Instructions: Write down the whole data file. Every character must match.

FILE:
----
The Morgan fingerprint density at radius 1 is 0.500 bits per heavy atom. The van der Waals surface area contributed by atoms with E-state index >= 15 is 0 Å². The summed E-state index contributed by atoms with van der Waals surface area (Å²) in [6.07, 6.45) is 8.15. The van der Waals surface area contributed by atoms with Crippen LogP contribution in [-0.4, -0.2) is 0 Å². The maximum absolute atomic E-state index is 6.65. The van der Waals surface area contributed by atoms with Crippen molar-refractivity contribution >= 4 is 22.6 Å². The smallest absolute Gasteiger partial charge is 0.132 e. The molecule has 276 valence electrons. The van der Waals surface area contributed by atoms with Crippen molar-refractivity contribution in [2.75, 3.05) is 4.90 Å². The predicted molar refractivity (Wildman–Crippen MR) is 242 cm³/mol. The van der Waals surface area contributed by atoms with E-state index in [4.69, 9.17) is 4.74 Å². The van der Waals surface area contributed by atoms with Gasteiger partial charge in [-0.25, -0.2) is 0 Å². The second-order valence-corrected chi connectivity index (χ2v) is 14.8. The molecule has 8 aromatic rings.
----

The Morgan fingerprint density at radius 1 is 0.500 bits per heavy atom. The van der Waals surface area contributed by atoms with E-state index >= 15 is 0 Å². The summed E-state index contributed by atoms with van der Waals surface area (Å²) in [6.07, 6.45) is 8.15. The van der Waals surface area contributed by atoms with Crippen LogP contribution in [-0.4, -0.2) is 0 Å². The maximum absolute atomic E-state index is 6.65. The van der Waals surface area contributed by atoms with Crippen molar-refractivity contribution >= 4 is 22.6 Å². The smallest absolute Gasteiger partial charge is 0.132 e. The molecule has 276 valence electrons. The van der Waals surface area contributed by atoms with Crippen molar-refractivity contribution in [2.75, 3.05) is 4.90 Å². The predicted molar refractivity (Wildman–Crippen MR) is 242 cm³/mol. The van der Waals surface area contributed by atoms with E-state index in [4.69, 9.17) is 4.74 Å². The van der Waals surface area contributed by atoms with Gasteiger partial charge in [-0.25, -0.2) is 0 Å². The second-order valence-corrected chi connectivity index (χ2v) is 14.8. The molecule has 8 aromatic rings.